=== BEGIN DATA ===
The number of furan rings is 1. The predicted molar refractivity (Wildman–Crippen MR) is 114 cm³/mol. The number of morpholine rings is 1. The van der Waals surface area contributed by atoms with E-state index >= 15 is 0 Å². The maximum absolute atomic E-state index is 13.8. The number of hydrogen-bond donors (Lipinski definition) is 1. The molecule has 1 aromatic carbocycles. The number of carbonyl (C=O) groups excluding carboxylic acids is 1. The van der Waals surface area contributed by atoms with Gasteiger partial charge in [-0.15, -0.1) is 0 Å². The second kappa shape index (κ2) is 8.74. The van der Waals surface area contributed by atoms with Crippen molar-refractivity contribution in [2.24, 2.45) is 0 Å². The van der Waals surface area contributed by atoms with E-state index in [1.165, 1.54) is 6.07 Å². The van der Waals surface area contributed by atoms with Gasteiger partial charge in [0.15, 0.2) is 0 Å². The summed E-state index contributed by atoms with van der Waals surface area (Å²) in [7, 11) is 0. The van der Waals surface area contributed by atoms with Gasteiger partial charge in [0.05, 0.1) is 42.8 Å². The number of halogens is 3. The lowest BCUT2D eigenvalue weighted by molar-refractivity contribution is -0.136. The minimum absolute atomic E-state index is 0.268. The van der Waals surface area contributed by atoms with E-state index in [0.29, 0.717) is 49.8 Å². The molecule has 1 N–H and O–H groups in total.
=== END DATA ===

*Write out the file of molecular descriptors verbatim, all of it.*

The number of furan rings is 1. The predicted molar refractivity (Wildman–Crippen MR) is 114 cm³/mol. The number of morpholine rings is 1. The van der Waals surface area contributed by atoms with E-state index >= 15 is 0 Å². The maximum absolute atomic E-state index is 13.8. The number of hydrogen-bond donors (Lipinski definition) is 1. The molecule has 1 aromatic carbocycles. The number of carbonyl (C=O) groups excluding carboxylic acids is 1. The van der Waals surface area contributed by atoms with Gasteiger partial charge in [-0.15, -0.1) is 0 Å². The second kappa shape index (κ2) is 8.74. The van der Waals surface area contributed by atoms with Crippen molar-refractivity contribution in [2.24, 2.45) is 0 Å². The van der Waals surface area contributed by atoms with E-state index in [1.165, 1.54) is 6.07 Å². The van der Waals surface area contributed by atoms with Gasteiger partial charge in [0.15, 0.2) is 0 Å². The summed E-state index contributed by atoms with van der Waals surface area (Å²) in [7, 11) is 0. The van der Waals surface area contributed by atoms with Gasteiger partial charge in [0.05, 0.1) is 42.8 Å². The number of halogens is 3. The lowest BCUT2D eigenvalue weighted by molar-refractivity contribution is -0.136. The minimum absolute atomic E-state index is 0.268. The van der Waals surface area contributed by atoms with E-state index in [0.29, 0.717) is 49.8 Å². The molecule has 1 N–H and O–H groups in total.